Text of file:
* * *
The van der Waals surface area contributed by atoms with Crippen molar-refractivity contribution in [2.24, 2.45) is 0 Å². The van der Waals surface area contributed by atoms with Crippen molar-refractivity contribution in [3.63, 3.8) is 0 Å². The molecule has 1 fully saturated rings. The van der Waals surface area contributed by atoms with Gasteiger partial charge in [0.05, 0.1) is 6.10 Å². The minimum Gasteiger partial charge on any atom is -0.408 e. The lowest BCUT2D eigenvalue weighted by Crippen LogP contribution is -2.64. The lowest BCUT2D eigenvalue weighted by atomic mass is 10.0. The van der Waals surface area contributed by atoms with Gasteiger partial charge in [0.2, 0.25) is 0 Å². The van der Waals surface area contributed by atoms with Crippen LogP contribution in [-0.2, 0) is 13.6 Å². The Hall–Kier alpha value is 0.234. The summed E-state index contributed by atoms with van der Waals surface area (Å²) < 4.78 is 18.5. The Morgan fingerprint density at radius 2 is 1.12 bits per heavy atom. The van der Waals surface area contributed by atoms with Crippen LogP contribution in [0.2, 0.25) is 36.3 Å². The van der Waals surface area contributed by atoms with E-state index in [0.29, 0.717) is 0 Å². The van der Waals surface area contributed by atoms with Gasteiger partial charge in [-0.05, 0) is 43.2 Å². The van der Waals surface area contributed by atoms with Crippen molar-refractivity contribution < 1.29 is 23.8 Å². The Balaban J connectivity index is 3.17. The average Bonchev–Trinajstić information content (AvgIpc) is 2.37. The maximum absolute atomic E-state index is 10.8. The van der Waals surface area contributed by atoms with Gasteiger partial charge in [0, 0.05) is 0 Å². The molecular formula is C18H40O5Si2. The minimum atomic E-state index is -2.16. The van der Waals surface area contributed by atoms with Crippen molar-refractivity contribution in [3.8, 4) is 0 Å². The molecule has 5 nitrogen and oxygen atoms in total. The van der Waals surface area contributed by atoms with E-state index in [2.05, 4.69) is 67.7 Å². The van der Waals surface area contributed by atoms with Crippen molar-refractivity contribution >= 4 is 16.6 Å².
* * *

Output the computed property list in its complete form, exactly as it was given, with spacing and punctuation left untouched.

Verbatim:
The van der Waals surface area contributed by atoms with Crippen molar-refractivity contribution in [2.24, 2.45) is 0 Å². The van der Waals surface area contributed by atoms with Crippen molar-refractivity contribution in [3.63, 3.8) is 0 Å². The molecule has 1 fully saturated rings. The van der Waals surface area contributed by atoms with Gasteiger partial charge in [0.05, 0.1) is 6.10 Å². The minimum Gasteiger partial charge on any atom is -0.408 e. The lowest BCUT2D eigenvalue weighted by Crippen LogP contribution is -2.64. The lowest BCUT2D eigenvalue weighted by atomic mass is 10.0. The van der Waals surface area contributed by atoms with Gasteiger partial charge in [0.2, 0.25) is 0 Å². The van der Waals surface area contributed by atoms with Crippen LogP contribution in [-0.2, 0) is 13.6 Å². The Hall–Kier alpha value is 0.234. The summed E-state index contributed by atoms with van der Waals surface area (Å²) < 4.78 is 18.5. The Morgan fingerprint density at radius 2 is 1.12 bits per heavy atom. The van der Waals surface area contributed by atoms with Crippen LogP contribution in [0.2, 0.25) is 36.3 Å². The van der Waals surface area contributed by atoms with E-state index in [0.29, 0.717) is 0 Å². The van der Waals surface area contributed by atoms with Gasteiger partial charge in [-0.05, 0) is 43.2 Å². The van der Waals surface area contributed by atoms with Crippen molar-refractivity contribution < 1.29 is 23.8 Å². The Balaban J connectivity index is 3.17. The average Bonchev–Trinajstić information content (AvgIpc) is 2.37. The maximum absolute atomic E-state index is 10.8. The van der Waals surface area contributed by atoms with Gasteiger partial charge in [0, 0.05) is 0 Å². The molecular formula is C18H40O5Si2. The minimum atomic E-state index is -2.16. The van der Waals surface area contributed by atoms with Crippen molar-refractivity contribution in [3.8, 4) is 0 Å². The molecule has 5 nitrogen and oxygen atoms in total. The van der Waals surface area contributed by atoms with E-state index in [2.05, 4.69) is 67.7 Å². The van der Waals surface area contributed by atoms with Crippen molar-refractivity contribution >= 4 is 16.6 Å².